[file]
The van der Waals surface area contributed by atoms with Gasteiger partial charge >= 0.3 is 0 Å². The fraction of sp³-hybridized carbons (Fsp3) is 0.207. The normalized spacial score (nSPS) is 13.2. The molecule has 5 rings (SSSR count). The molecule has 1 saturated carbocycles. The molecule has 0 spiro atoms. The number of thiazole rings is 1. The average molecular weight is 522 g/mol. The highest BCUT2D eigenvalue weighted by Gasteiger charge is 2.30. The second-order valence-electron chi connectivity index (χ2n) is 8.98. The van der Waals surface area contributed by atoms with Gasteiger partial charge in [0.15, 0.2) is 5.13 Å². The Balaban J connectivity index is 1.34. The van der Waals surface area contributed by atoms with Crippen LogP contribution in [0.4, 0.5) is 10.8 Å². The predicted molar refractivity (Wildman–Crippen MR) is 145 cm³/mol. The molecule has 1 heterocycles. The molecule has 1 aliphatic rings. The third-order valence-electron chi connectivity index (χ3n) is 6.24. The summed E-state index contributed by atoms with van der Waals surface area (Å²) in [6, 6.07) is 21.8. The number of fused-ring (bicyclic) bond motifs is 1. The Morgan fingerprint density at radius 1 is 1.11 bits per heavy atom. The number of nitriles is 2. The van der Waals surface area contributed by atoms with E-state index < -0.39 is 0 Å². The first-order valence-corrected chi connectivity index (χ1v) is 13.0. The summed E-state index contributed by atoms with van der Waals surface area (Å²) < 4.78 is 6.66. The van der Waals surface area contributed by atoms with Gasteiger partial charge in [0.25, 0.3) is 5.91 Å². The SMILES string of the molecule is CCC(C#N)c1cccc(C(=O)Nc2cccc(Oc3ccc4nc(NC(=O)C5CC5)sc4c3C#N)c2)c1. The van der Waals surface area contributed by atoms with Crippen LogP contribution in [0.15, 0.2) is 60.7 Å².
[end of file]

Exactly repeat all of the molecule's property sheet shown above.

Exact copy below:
The van der Waals surface area contributed by atoms with Gasteiger partial charge >= 0.3 is 0 Å². The fraction of sp³-hybridized carbons (Fsp3) is 0.207. The normalized spacial score (nSPS) is 13.2. The molecule has 5 rings (SSSR count). The molecule has 1 saturated carbocycles. The molecule has 0 spiro atoms. The number of thiazole rings is 1. The average molecular weight is 522 g/mol. The highest BCUT2D eigenvalue weighted by Gasteiger charge is 2.30. The second-order valence-electron chi connectivity index (χ2n) is 8.98. The van der Waals surface area contributed by atoms with Gasteiger partial charge in [0.15, 0.2) is 5.13 Å². The Balaban J connectivity index is 1.34. The van der Waals surface area contributed by atoms with Crippen LogP contribution in [0.4, 0.5) is 10.8 Å². The predicted molar refractivity (Wildman–Crippen MR) is 145 cm³/mol. The molecule has 1 heterocycles. The molecule has 1 aliphatic rings. The third-order valence-electron chi connectivity index (χ3n) is 6.24. The summed E-state index contributed by atoms with van der Waals surface area (Å²) in [6, 6.07) is 21.8. The number of fused-ring (bicyclic) bond motifs is 1. The Morgan fingerprint density at radius 1 is 1.11 bits per heavy atom. The number of nitriles is 2. The van der Waals surface area contributed by atoms with E-state index < -0.39 is 0 Å². The first-order valence-corrected chi connectivity index (χ1v) is 13.0. The summed E-state index contributed by atoms with van der Waals surface area (Å²) < 4.78 is 6.66. The van der Waals surface area contributed by atoms with Gasteiger partial charge in [0.25, 0.3) is 5.91 Å². The SMILES string of the molecule is CCC(C#N)c1cccc(C(=O)Nc2cccc(Oc3ccc4nc(NC(=O)C5CC5)sc4c3C#N)c2)c1. The van der Waals surface area contributed by atoms with Crippen LogP contribution in [0.15, 0.2) is 60.7 Å².